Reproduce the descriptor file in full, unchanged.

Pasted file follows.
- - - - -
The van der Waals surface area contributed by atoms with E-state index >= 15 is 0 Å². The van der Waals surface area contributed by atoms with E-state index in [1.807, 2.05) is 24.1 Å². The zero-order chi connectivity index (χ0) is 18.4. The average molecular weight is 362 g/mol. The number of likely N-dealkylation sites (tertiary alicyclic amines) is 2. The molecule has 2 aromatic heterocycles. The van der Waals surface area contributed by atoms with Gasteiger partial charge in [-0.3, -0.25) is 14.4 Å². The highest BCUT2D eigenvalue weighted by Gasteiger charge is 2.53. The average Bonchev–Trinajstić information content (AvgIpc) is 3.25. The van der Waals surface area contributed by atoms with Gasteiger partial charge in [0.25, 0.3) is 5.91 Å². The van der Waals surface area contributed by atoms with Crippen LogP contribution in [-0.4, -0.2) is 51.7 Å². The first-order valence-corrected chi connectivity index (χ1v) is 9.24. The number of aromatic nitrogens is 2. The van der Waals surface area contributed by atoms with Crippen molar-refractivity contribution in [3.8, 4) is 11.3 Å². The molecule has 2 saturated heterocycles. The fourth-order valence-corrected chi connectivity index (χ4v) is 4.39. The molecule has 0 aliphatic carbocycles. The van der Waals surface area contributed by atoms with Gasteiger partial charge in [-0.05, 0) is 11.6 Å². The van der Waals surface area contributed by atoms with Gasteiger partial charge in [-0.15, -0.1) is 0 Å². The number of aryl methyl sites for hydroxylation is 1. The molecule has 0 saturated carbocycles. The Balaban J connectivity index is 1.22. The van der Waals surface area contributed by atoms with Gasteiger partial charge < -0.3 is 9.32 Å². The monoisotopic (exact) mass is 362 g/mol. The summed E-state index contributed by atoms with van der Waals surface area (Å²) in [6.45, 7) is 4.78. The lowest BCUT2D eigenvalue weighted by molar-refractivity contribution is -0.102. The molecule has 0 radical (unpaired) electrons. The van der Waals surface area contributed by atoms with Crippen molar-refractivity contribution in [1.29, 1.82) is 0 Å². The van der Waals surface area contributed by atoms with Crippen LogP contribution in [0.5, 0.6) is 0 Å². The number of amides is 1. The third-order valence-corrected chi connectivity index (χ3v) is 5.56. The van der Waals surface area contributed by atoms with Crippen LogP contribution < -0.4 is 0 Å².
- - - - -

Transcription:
The van der Waals surface area contributed by atoms with E-state index >= 15 is 0 Å². The van der Waals surface area contributed by atoms with E-state index in [1.807, 2.05) is 24.1 Å². The zero-order chi connectivity index (χ0) is 18.4. The average molecular weight is 362 g/mol. The number of likely N-dealkylation sites (tertiary alicyclic amines) is 2. The molecule has 2 aromatic heterocycles. The van der Waals surface area contributed by atoms with Gasteiger partial charge in [-0.3, -0.25) is 14.4 Å². The highest BCUT2D eigenvalue weighted by Gasteiger charge is 2.53. The average Bonchev–Trinajstić information content (AvgIpc) is 3.25. The van der Waals surface area contributed by atoms with Gasteiger partial charge in [0.25, 0.3) is 5.91 Å². The van der Waals surface area contributed by atoms with Crippen LogP contribution in [-0.4, -0.2) is 51.7 Å². The first-order valence-corrected chi connectivity index (χ1v) is 9.24. The number of aromatic nitrogens is 2. The van der Waals surface area contributed by atoms with Crippen molar-refractivity contribution in [3.8, 4) is 11.3 Å². The molecule has 2 saturated heterocycles. The fourth-order valence-corrected chi connectivity index (χ4v) is 4.39. The molecule has 0 aliphatic carbocycles. The van der Waals surface area contributed by atoms with Gasteiger partial charge in [-0.05, 0) is 11.6 Å². The van der Waals surface area contributed by atoms with Gasteiger partial charge in [-0.15, -0.1) is 0 Å². The number of aryl methyl sites for hydroxylation is 1. The molecule has 0 saturated carbocycles. The Balaban J connectivity index is 1.22. The van der Waals surface area contributed by atoms with Gasteiger partial charge < -0.3 is 9.32 Å². The monoisotopic (exact) mass is 362 g/mol. The summed E-state index contributed by atoms with van der Waals surface area (Å²) in [6.45, 7) is 4.78. The lowest BCUT2D eigenvalue weighted by molar-refractivity contribution is -0.102. The molecule has 0 radical (unpaired) electrons. The van der Waals surface area contributed by atoms with Crippen molar-refractivity contribution in [1.29, 1.82) is 0 Å². The van der Waals surface area contributed by atoms with Crippen LogP contribution in [0.5, 0.6) is 0 Å². The number of amides is 1. The third-order valence-corrected chi connectivity index (χ3v) is 5.56. The van der Waals surface area contributed by atoms with Crippen LogP contribution < -0.4 is 0 Å².